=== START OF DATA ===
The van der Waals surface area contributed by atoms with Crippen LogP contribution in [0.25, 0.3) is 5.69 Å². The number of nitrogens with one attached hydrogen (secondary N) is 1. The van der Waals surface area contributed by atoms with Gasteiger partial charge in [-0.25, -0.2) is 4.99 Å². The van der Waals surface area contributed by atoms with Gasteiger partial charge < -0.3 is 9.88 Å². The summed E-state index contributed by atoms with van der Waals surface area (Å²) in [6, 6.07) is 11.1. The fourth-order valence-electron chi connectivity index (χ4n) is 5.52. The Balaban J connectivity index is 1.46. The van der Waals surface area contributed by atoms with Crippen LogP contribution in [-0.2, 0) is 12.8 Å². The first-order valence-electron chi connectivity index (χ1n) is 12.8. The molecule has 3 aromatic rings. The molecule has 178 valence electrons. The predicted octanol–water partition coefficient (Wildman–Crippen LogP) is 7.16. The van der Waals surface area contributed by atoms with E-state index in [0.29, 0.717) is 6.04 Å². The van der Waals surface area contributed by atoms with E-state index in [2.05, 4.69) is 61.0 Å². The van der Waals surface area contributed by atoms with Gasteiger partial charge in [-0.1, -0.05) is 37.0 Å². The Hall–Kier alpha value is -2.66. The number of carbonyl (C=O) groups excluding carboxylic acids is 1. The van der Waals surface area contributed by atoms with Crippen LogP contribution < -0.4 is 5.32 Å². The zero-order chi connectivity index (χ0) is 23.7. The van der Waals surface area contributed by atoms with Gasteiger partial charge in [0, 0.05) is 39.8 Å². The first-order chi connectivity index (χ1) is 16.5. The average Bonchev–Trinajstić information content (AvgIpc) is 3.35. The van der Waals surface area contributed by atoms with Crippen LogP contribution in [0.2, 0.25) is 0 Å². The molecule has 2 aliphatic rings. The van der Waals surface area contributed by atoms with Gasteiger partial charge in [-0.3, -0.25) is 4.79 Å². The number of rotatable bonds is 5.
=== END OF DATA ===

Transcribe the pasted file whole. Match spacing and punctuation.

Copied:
The van der Waals surface area contributed by atoms with Crippen LogP contribution in [0.25, 0.3) is 5.69 Å². The number of nitrogens with one attached hydrogen (secondary N) is 1. The van der Waals surface area contributed by atoms with Gasteiger partial charge in [-0.25, -0.2) is 4.99 Å². The van der Waals surface area contributed by atoms with Gasteiger partial charge < -0.3 is 9.88 Å². The summed E-state index contributed by atoms with van der Waals surface area (Å²) in [6, 6.07) is 11.1. The fourth-order valence-electron chi connectivity index (χ4n) is 5.52. The Balaban J connectivity index is 1.46. The van der Waals surface area contributed by atoms with Crippen LogP contribution in [-0.2, 0) is 12.8 Å². The first-order valence-electron chi connectivity index (χ1n) is 12.8. The molecule has 3 aromatic rings. The molecule has 178 valence electrons. The predicted octanol–water partition coefficient (Wildman–Crippen LogP) is 7.16. The van der Waals surface area contributed by atoms with E-state index in [0.29, 0.717) is 6.04 Å². The van der Waals surface area contributed by atoms with E-state index in [2.05, 4.69) is 61.0 Å². The van der Waals surface area contributed by atoms with Gasteiger partial charge in [-0.1, -0.05) is 37.0 Å². The Hall–Kier alpha value is -2.66. The number of carbonyl (C=O) groups excluding carboxylic acids is 1. The van der Waals surface area contributed by atoms with Crippen LogP contribution < -0.4 is 5.32 Å². The zero-order chi connectivity index (χ0) is 23.7. The van der Waals surface area contributed by atoms with Gasteiger partial charge in [0, 0.05) is 39.8 Å². The first-order chi connectivity index (χ1) is 16.5. The average Bonchev–Trinajstić information content (AvgIpc) is 3.35. The van der Waals surface area contributed by atoms with Crippen LogP contribution in [0.2, 0.25) is 0 Å². The molecule has 2 aliphatic rings. The van der Waals surface area contributed by atoms with Gasteiger partial charge in [-0.3, -0.25) is 4.79 Å². The number of rotatable bonds is 5.